The twentieth century reduced it all to smithereens.The Pill, women in the workforce, widespread deferment of marriage, rising divorce rates, gay rights—these set off a prolonged but erratic improvisation on a replacement.They’d heard about some students at Harvard who’d come up with a program called Operation Match, which used a computer to find dates for people. She makes Quiche Lorraine, plays chess, and like me she loves to ski. ”One day, a woman named Patricia Lahrmer, from 1010 WINS, a local radio station, came to to do an interview.A year later, Altfest and Ross had a prototype, which they called Project , an acronym for Technical Automated Compatibility Testing—New York City’s first computer-dating service. She was the station’s first female reporter, and she had chosen, as her début feature, a three-part story on how New York couples meet.
They approach the primeval mystery of human attraction with a systematic and almost Promethean hand.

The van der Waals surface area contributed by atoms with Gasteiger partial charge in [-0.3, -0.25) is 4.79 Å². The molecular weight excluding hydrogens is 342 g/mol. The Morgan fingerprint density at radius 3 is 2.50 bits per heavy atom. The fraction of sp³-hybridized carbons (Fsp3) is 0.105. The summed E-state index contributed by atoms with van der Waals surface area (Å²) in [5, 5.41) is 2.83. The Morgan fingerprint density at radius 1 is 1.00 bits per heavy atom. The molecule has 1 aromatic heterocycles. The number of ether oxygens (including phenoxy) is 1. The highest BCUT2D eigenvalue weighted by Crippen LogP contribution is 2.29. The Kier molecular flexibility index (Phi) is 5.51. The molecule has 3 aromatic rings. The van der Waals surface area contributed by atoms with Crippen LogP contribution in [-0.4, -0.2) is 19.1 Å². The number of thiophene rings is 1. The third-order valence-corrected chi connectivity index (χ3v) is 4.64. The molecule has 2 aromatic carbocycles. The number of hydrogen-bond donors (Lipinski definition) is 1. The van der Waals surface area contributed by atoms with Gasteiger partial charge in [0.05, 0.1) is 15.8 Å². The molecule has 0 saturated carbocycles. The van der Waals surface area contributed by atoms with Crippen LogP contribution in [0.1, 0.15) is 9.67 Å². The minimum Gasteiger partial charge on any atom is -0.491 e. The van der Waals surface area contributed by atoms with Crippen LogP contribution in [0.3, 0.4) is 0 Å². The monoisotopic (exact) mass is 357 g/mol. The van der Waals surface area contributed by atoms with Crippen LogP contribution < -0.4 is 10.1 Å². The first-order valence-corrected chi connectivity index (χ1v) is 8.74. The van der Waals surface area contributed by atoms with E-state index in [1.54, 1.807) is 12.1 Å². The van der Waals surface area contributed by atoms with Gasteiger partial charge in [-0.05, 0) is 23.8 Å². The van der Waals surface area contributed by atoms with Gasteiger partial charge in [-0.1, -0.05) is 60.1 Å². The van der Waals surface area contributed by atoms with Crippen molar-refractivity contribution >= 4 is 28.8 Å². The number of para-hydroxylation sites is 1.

Another question, in a section called “Philosophy of Life Values,” read, “Had I the ability I would most like to do the work of (choose two): (1) Schweitzer. (3) Picasso.” Some of the questions were gender-specific.
They started seeing each other, and two years afterward they were married.
the fall of 1964, on a visit to the World’s Fair, in Queens, Lewis Altfest, a twenty-five-year-old accountant, came upon an open-air display called the Parker Pen Pavilion, where a giant computer clicked and whirred at the job of selecting foreign pen pals for curious pavilion visitors. Within a year, more than five thousand subscribers had signed on. It would invite dozens of matched couples to singles parties, knowing that people might be more comfortable in a group setting. They wound up in the pages of the New York subscriber.
You filled out a questionnaire, fed it into the machine, and almost instantly received a card with the name and address of a like-minded participant in some far-flung locale—your ideal match. He called up his friend Robert Ross, a programmer at I. M., and they began considering ways to adapt this approach to find matches closer to home. “This loser happens to be a talented fashion illustrator for one of New York’s largest advertising agencies.